Whitney Coleman, mental health, women's history month, National Social Workers Month, health and wellness

Empowering Black Women Social Workers: Navigating Challenges, Building Resilience, And Shaping The Future Of Social Work

Breaking Boundaries Therapist Academy founder Whitney Coleman leads the charge in recognizing, supporting, and elevating Black women social workers.

March is National Social Workers Month, a time to recognize social workers’ tireless efforts and invaluable contributions nationwide.

This year’s theme, “Empowering Social Workers,” resonates deeply with professionals like Whitney Coleman, LICSW, LCSW-C, who tirelessly advocate for better recognition, compensation, and support. As the owner of Jade Clinical Services and the Breaking Boundaries Therapist Academy, based in Washington, D.C., Coleman stands at the forefront of empowering patients, social workers, and, in particular, Black women.

In 2020, the Bureau of Labor Statistics recorded over 715,000 social workers in the United States. By 2030, the field is expected to grow by 12% to 782,00 social workers, making social work one of the fastest-growing professions in the country.

After receiving her undergraduate degree in sociology from the University of Pittsburgh, Bradford, with minors in psychology and international studies, Coleman completed her master of social work degree at the University of South Carolina. She has licenses in four states, plus the District of Columbia. Coleman has successfully navigated the complexities many social workers face regarding compensation, increased professional regard, and recognition. 

Coleman shared her experiences with BLACK ENTERPRISE, providing insight into the challenges, opportunities, and rewards of being a social worker. 

The Invisible Backbone Of Society

Social workers are pervasive throughout society, but their work often goes unnoticed and unappreciated. Trained to help individuals, families, communities, and even the larger society, social workers work in schools, hospitals, and at the federal, state, and local levels in government, corporations, social service agencies, and veterans centers.

“There are many different types of social workers, but no one knows what we do,” Coleman says. 

Social workers are often called in during crises, yet receive little respect or recognition for their vital role. The opioid addiction crisis has hit the United States hard, impacting all races, regions, and economic levels. Homelessness is on the rise. According to the Centers for Disease Control and Prevention, suicide has risen.

Social workers can handle these societal troubles. “We’re the ones you call in an emergency, yet once the crisis ends, we go back to being ignored, and asked to heal others while silently fighting to heal our personal and professional battles,” Coleman says. “I want to change that.”

Navigating Life Transitions, Anxiety, And Trauma

In her practice, Coleman specializes in supporting women, particularly women of color, through life transitions, anxiety, and trauma. “Life transitions, anxiety, and trauma go hand in hand,” she says. “When things in life change, it can cause anxiety, and sometimes these transitions are traumatic.”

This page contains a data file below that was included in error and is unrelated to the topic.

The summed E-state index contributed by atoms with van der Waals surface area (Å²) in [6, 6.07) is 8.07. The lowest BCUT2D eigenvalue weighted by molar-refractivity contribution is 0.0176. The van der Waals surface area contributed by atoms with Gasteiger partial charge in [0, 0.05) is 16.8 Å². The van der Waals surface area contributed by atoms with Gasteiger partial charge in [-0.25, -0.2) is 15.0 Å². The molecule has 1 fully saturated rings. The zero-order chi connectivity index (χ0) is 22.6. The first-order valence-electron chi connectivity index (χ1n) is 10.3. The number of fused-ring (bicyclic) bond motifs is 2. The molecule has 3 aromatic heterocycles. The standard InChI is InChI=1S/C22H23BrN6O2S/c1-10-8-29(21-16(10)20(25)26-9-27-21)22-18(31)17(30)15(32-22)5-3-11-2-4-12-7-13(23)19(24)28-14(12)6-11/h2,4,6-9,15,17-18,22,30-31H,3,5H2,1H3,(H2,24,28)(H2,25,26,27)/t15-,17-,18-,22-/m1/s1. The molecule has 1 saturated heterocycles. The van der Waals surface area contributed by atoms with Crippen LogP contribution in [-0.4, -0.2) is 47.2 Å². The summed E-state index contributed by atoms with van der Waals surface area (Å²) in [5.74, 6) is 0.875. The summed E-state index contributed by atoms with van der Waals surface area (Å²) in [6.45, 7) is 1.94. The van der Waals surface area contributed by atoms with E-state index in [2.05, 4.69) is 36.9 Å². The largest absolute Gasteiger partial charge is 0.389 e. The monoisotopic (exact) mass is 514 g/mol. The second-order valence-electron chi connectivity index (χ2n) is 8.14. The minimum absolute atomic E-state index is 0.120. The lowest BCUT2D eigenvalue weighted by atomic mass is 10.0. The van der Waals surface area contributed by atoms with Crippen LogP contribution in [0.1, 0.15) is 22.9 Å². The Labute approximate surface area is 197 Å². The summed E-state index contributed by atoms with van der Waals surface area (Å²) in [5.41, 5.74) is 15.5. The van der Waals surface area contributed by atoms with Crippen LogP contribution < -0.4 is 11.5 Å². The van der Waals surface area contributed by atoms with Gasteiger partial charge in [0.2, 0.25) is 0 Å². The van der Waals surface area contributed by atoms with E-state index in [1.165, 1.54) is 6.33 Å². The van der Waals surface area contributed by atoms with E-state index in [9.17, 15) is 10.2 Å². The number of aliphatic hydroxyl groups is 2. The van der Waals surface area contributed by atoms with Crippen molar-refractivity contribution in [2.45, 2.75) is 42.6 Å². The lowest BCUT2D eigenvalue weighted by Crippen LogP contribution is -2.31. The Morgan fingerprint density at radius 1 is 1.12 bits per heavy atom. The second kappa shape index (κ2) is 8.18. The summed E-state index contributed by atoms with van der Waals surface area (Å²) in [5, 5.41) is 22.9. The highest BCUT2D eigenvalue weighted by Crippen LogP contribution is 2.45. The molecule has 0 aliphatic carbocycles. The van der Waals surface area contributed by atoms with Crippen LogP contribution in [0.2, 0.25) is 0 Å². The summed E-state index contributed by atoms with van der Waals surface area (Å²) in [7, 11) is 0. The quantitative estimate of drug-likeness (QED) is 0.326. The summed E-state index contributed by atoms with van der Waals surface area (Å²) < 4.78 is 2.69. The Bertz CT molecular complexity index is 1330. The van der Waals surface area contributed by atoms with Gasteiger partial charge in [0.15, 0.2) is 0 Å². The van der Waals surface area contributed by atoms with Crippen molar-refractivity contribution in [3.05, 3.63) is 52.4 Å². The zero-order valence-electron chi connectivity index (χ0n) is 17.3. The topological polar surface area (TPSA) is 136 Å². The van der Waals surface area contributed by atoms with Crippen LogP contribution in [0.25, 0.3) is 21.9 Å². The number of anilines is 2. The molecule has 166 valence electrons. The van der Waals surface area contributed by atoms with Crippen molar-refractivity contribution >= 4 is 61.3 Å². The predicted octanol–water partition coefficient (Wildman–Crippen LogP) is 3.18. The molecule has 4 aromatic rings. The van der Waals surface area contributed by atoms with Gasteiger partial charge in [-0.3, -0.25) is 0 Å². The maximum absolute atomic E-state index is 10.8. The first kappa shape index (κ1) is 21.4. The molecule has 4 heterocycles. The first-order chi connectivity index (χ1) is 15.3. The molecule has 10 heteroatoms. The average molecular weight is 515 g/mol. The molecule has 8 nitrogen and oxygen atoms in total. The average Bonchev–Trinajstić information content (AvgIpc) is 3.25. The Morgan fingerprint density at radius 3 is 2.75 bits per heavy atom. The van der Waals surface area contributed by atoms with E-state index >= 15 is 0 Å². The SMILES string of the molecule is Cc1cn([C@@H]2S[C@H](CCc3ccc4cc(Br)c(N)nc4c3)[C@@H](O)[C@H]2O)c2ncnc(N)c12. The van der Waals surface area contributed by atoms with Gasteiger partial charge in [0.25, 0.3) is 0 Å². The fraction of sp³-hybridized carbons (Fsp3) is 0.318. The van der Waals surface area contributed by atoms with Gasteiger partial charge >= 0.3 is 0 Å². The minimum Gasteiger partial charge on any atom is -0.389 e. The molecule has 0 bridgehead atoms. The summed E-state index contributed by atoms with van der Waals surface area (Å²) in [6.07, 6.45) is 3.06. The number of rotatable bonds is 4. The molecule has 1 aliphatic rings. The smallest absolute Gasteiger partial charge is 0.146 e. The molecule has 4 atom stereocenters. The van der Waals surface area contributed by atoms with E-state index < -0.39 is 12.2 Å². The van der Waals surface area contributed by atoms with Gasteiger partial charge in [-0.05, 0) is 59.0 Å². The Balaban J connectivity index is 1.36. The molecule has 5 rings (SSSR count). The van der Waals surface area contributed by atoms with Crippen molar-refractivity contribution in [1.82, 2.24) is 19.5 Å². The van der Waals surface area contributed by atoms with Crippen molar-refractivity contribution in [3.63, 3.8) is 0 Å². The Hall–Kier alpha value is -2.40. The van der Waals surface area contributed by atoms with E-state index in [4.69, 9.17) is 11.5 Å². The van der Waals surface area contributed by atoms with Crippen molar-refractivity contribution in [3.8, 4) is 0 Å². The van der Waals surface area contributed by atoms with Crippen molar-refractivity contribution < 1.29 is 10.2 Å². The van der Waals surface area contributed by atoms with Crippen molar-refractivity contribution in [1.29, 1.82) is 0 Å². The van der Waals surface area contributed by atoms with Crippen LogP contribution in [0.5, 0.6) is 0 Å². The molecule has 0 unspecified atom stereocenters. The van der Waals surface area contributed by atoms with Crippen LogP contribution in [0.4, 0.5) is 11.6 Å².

Coleman highlights the importance of understanding trauma beyond traditional definitions. “Trauma is different for every person. What might be traumatic for one may not be for another.” 

Shedding light on a phenomenon deeply ingrained within the Black community, known as the “Black Superwoman Syndrome,” Coleman describes this concept as “encapsulating the expectation for Black women to epitomize strength, resilience, and independence, often at the expense of their well-being.” 

The pressure to take care of others while neglecting personal needs is a central aspect of this syndrome, leading to exhaustion and emotional strain. 

“This syndrome dictates that black women should have everything together, appearing strong and composed even when facing internal struggles or challenges,” Coleman says. “As social workers and therapists, we know how damaging this can be.”

Daily life’s relentless demands and societal expectations often leave individuals feeling overwhelmed and unsupported. By acknowledging these experiences, Coleman says, “Black women can navigate personal and professional challenges and reclaim their narratives.”

Empowering Through Education And Support

Despite the challenges, Coleman remains dedicated to empowering social workers, mental health clinicians, and patients. Through her Breaking Boundaries Therapist Academy, she provides BIPOC mental health professionals with the knowledge, tools, and support to build prosperous private practices. 

“Empowerment begins with acknowledging our worth and advocating for change,” Coleman says. “Together, we can create a brighter future for social workers and the communities we (social workers) serve. When we do this, it positively impacts everyone.”

By addressing systemic challenges and providing support and education, Coleman is paving the way for a more equitable and empowered future in the social work field.

RELATED CONTENT: Entrepreneur and Clinical Social Worker Chardé Hollins Launches $50K Media Campaign To Address Black Male Suicide and Mental Health